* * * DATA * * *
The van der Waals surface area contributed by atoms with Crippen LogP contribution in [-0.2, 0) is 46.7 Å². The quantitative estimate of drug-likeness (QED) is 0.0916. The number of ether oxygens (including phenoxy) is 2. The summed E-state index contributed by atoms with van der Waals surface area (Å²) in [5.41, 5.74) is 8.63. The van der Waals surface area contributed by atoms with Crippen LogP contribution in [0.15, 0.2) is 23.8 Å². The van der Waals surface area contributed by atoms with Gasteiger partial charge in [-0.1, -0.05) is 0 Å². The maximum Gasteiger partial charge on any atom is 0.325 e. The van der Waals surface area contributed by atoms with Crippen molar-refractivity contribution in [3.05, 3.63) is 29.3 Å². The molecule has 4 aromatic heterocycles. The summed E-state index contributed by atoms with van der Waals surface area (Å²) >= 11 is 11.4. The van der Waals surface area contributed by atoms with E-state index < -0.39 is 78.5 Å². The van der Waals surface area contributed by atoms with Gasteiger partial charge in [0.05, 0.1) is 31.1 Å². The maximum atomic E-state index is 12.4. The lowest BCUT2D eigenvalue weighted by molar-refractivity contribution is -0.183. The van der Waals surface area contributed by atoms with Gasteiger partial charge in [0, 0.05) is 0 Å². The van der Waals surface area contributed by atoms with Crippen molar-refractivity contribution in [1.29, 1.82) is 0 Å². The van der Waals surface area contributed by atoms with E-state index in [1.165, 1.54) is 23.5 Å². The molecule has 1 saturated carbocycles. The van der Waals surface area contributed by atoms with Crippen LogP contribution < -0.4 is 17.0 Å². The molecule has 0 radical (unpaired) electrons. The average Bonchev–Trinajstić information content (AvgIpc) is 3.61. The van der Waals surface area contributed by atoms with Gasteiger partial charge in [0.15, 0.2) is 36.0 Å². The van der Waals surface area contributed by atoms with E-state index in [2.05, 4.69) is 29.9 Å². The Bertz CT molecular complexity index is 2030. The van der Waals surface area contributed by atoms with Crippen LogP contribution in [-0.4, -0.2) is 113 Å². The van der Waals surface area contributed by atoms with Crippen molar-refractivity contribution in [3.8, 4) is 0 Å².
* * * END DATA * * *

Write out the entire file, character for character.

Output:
The van der Waals surface area contributed by atoms with Crippen LogP contribution in [-0.2, 0) is 46.7 Å². The quantitative estimate of drug-likeness (QED) is 0.0916. The number of ether oxygens (including phenoxy) is 2. The summed E-state index contributed by atoms with van der Waals surface area (Å²) in [5.41, 5.74) is 8.63. The van der Waals surface area contributed by atoms with Crippen LogP contribution in [0.15, 0.2) is 23.8 Å². The van der Waals surface area contributed by atoms with Gasteiger partial charge in [-0.1, -0.05) is 0 Å². The maximum Gasteiger partial charge on any atom is 0.325 e. The van der Waals surface area contributed by atoms with Crippen molar-refractivity contribution in [3.05, 3.63) is 29.3 Å². The molecule has 4 aromatic heterocycles. The summed E-state index contributed by atoms with van der Waals surface area (Å²) >= 11 is 11.4. The van der Waals surface area contributed by atoms with E-state index < -0.39 is 78.5 Å². The van der Waals surface area contributed by atoms with Gasteiger partial charge in [0.05, 0.1) is 31.1 Å². The maximum atomic E-state index is 12.4. The lowest BCUT2D eigenvalue weighted by molar-refractivity contribution is -0.183. The van der Waals surface area contributed by atoms with Gasteiger partial charge in [0, 0.05) is 0 Å². The van der Waals surface area contributed by atoms with Crippen molar-refractivity contribution in [1.29, 1.82) is 0 Å². The van der Waals surface area contributed by atoms with E-state index in [1.165, 1.54) is 23.5 Å². The molecule has 1 saturated carbocycles. The van der Waals surface area contributed by atoms with Crippen LogP contribution < -0.4 is 17.0 Å². The molecule has 0 radical (unpaired) electrons. The average Bonchev–Trinajstić information content (AvgIpc) is 3.61. The van der Waals surface area contributed by atoms with Gasteiger partial charge in [0.15, 0.2) is 36.0 Å². The van der Waals surface area contributed by atoms with E-state index in [2.05, 4.69) is 29.9 Å². The Bertz CT molecular complexity index is 2030. The van der Waals surface area contributed by atoms with Crippen LogP contribution in [-0.4, -0.2) is 113 Å². The van der Waals surface area contributed by atoms with Crippen molar-refractivity contribution in [3.8, 4) is 0 Å².